Heirloom Meals: Savoring Yesterday's Traditions Today

Friday July 09, 2010

Carole’s Concoctions:
Garlic Scape Pesto

What makes everything taste better but makes some things smell worse?


GARLIC!



No matter who has been a guest on Heirloom Meals Radio we are always being handed recipes that use garlic.  Lucky for us, we happen to have garlic in all its forms around Boulderwood Farm and enjoy its delights in our meals at least once a day!  We pulled up one garlic bulb today and it appears as though my crop needs at least two more weeks until they can be harvested.




Although garlic bulbs get most of the press, garlic scapes, which used to be considered compost - not an ingredient, are the staple of our homemade garlic scape pesto.  You can also use them as a kind of exotic, sculptural floral arrangement! 



To make garlic scape pesto you have to muster all of your concocting genius. As a start, put 15-20 garlic scapes (cut into pieces) into a Cuisinart and add olive oil until you have a desirable consistency.  I like to add a handful or two of walnuts and grated parmesan cheese to taste.  If you have fresh basil or some other herbs/nuts/spices etc. you want to experiment with - throw them in!  Pesto is great on sandwiches, pasta, crackers, chips, cheese and a whole lot more so have no fear; whatever you come up with is bound to be good on something! Also, make lots of extras as this concoction freezes brilliantly.


One last thing about garlic...
If you would like to plant some garlic of your own stay away from supermarket bulbs since most of them have been genetically modified to the point of no return. Visit you local farm or farmstead and pick up the healthiest looking bulbs there and plant them in deep, rich, full sun soil around Columbus Day.


Thursday July 08, 2010

Heirloom Breeds & Seeds:
Farmer Val Thursday

Does farming have to be overwhelming? This question has plagued me since I started interning in Massachusetts. Are you always just catching up with everything that needs to be done? Are projects never finished? There must be a way to be both busy and on top of things. I think that you could stay at a farm four twenty four hours a day and still find things to do that are fairly important. But you should be able to complete the important things. I think that the measure of success of a farm should not only be whether the farm is financially viable but whether those important things get accomplished when they need to.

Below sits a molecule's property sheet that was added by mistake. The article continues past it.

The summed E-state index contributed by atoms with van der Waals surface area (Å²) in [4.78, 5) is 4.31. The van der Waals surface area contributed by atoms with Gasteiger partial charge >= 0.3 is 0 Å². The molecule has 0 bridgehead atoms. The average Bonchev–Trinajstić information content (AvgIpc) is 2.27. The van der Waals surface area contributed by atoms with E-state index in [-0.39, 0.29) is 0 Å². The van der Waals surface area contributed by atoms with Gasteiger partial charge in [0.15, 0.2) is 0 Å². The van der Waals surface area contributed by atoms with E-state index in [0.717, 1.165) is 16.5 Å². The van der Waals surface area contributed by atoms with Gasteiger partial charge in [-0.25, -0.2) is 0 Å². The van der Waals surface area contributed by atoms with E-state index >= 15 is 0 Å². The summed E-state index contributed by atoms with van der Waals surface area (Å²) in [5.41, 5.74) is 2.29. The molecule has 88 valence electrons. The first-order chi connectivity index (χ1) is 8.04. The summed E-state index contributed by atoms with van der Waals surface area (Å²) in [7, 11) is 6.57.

A measure of a farmworker's value is not how many beets or potatoes they can coax from the neglected beds, but what they contribute to the organization and stability (monetary or otherwise) of said farm, beyond the simple day to day. If you haven't ever been on a farm or don't feel involved in your CSA or haven't experienced a farm in awhile, it would do you well to take a tour if you are interested in understand what goes on behind your veggies. These weekly blog posts only let you see a little behind the camera.
--
thou mayest...timshel

Wednesday July 07, 2010

Heirloom Meals Radio:
Ruth Reichl

Today we had Ruth Reichl join us for an amazing interview. Watch the video, or listen to the voice-only recording and learn about Ruth's both humorous and unconventional beginnings as a food eater and critic along with her insights to where food is going today and what this generation has to offer.  This video is the first in a six-part series of Ruth's radio interview.  Enjoy!

Wednesday July 07, 2010

Heirloom Meals Radio:
Teresa Tavares

Today in the studio we had with us Teresa Tavares who was born in the Azores (more specifically, the island of Terceira) which is an archipelago located nearly half way between the U.S. and Portugal. If Teresa taught us one thing about Portugese food, it's that you can never have too much sea salt in your pantry, and onions and garlic for that matter too! What made her interview truly unique for us was how much she had to say about the use of veggies and meats in traditional dishes more than seafood which we had believed to be more of a culinary staple. Listen in and let your mouth water as Teresa describes the heirloom Al Cathra clay pot, her special steak recipe, family-famous rice pudding, and much much more.

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